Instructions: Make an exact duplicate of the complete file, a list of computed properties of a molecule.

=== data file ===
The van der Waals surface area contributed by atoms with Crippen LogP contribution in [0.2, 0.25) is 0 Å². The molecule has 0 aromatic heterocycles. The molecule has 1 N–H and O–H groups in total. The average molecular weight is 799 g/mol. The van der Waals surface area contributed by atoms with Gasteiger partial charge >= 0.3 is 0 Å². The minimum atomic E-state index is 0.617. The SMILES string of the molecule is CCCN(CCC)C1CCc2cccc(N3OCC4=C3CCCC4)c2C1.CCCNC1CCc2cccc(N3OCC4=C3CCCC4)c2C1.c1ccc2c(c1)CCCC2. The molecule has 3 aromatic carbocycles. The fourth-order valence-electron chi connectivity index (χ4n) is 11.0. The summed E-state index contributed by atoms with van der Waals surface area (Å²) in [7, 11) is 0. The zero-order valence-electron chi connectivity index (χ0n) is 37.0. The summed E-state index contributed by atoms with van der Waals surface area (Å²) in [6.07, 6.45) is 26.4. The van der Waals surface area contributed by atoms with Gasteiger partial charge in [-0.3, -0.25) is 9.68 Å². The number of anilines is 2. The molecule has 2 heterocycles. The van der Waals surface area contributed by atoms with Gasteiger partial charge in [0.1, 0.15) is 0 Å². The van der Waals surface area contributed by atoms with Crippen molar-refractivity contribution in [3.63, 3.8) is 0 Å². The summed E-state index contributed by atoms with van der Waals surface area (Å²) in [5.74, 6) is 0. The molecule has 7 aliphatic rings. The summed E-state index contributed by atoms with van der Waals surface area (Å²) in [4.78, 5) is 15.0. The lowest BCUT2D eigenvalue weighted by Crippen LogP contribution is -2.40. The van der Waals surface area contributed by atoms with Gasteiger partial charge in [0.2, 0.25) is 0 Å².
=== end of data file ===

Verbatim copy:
The van der Waals surface area contributed by atoms with Crippen LogP contribution in [0.2, 0.25) is 0 Å². The molecule has 0 aromatic heterocycles. The molecule has 1 N–H and O–H groups in total. The average molecular weight is 799 g/mol. The van der Waals surface area contributed by atoms with Gasteiger partial charge >= 0.3 is 0 Å². The minimum atomic E-state index is 0.617. The SMILES string of the molecule is CCCN(CCC)C1CCc2cccc(N3OCC4=C3CCCC4)c2C1.CCCNC1CCc2cccc(N3OCC4=C3CCCC4)c2C1.c1ccc2c(c1)CCCC2. The molecule has 3 aromatic carbocycles. The fourth-order valence-electron chi connectivity index (χ4n) is 11.0. The summed E-state index contributed by atoms with van der Waals surface area (Å²) in [7, 11) is 0. The zero-order valence-electron chi connectivity index (χ0n) is 37.0. The summed E-state index contributed by atoms with van der Waals surface area (Å²) in [6.07, 6.45) is 26.4. The van der Waals surface area contributed by atoms with Gasteiger partial charge in [-0.3, -0.25) is 9.68 Å². The number of anilines is 2. The molecule has 2 heterocycles. The van der Waals surface area contributed by atoms with Gasteiger partial charge in [0.1, 0.15) is 0 Å². The van der Waals surface area contributed by atoms with Crippen molar-refractivity contribution in [3.63, 3.8) is 0 Å². The summed E-state index contributed by atoms with van der Waals surface area (Å²) in [5.74, 6) is 0. The molecule has 7 aliphatic rings. The summed E-state index contributed by atoms with van der Waals surface area (Å²) in [4.78, 5) is 15.0. The lowest BCUT2D eigenvalue weighted by Crippen LogP contribution is -2.40. The van der Waals surface area contributed by atoms with Gasteiger partial charge in [0.2, 0.25) is 0 Å².